How Water Molecules are Connected
Water may be the most important molecule on Earth, but our understanding of its properties is embarrassingly limited. In solid ice form, water takes on numerous phases and structures that can be studied by means of diffraction techniques. As a liquid, however, water poses a frustrating structural puzzle because of the complex hydrogen bonding that forms a disordered network. Recently, researchers from the Stanford Synchrotron Radiation Laboratory, the BESSY Laboratory, Stockholm University, Linkping University, and Utrecht University have used the APS to obtain detailed information about the nearest neighbor coordination geometry in liquid water.
Previous experimental efforts to understand water structure have relied on several methods including infrared spectroscopy and neutron and x-ray diffraction. Unfortunately, the structural information provided by infrared spectra is ambiguous for water, and diffraction provides only radial distribution functions that do not allow unique assignment of local hydrogen bonding configurations. In the work reported by Wernet et al., x-ray absorption spectroscopy (XAS) and x-ray Raman spectroscopy (XRS) were used to investigate local bonding in the first coordination shell of water. In XAS, x-rays are absorbed by core electrons close to the nucleus of the oxygen atoms in water; in XRS, the x-ray photons are inelastically scattered by the oxygen atoms. Both processes are highly sensitive to the hydrogen bonds formed by the water molecules. The XRS data were collected at the Bio-CAT18-ID beamline at the APS; the XAS measurements were carried out at the Advanced Light Source, Lawrence Berkeley National Laboratory. The researchers found that the hydrogen bonding of liquid water was very similar to that seen in the surface layers of ice but very different from the bonding observed in bulk ice, in which water molecules are tetrahedrally coordinated. This new finding indicates that, contrary to the conclusions of earlier work, bulk water is not predominantly four-fold coordinated. Instead, it appears that the x-ray spectroscopy results are consistent with quantum chemical models in which the water molecules form two hydrogen bonds with their neighbors. In this case, liquid water appears to consist of structures made of chains and rings, which are, in turn, weakly hydrogen-bonded to other chains and rings. Members of the research group believe that the work will be controversial because many computer simulations over the last 10 years tell a very different story. Because computer power has increased rapidly and experimental techniques have been more difficult to develop, the simulations have outpaced the empirical data. Based on the recent models, many scientists have concluded that, in changing from ice to liquid, water molecules maintain their four-fold tetrahedral network structure, but the liquid acquires more defects and disorder in the form of different bond lengths and bond angles. The new x-ray spectroscopy data discussed here do not support this conclusion, however, yielding a two-fold bonding picture instead. The debate on the structural picture will likely continue, but these new data show the importance of third-generation facilities such as the APS synchrotron. Core excitation spectroscopies—especially XRS, which can only be done at the newest x-ray sources—are vital to understanding the local structure of a complex system such as water. — David Voss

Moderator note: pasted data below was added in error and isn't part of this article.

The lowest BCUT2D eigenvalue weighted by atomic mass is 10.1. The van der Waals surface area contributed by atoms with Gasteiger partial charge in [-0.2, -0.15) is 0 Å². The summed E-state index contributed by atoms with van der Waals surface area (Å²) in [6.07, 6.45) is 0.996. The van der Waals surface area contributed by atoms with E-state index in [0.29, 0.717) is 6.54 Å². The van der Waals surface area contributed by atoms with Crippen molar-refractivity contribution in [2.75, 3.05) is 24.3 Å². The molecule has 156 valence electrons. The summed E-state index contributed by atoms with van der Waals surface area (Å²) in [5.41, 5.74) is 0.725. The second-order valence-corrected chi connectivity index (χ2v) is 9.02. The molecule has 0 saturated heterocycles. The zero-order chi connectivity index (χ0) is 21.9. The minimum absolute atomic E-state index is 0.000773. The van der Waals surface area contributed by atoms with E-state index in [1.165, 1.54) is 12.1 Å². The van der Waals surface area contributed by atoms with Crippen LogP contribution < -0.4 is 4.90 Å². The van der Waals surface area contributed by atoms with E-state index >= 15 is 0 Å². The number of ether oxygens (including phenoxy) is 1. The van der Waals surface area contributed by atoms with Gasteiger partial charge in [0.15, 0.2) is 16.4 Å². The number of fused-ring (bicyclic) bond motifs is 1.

See: P.H. Wernet1,2, D. Nordlund3, U. Bergmann1, M. Cavalleri3, M. Odelius3, H. Ogasawara1,3, L.Å. Näslund1,3, T.K. Hirsch3, L. Ojamäe4, P. Glatzel5, L.G.M. Pettersson3, A. Nilsson1,3, “The Structure of the First Coordination Shell in Liquid Water,” Science 304, 995 (14 May 2004).
Author affiliations: 1 Stanford Synchrotron Radiation Laboratory, 2BESSY, 3Stockholm University, 4Linkping University, 5Utrecht University Correspondence: firstname.lastname@example.org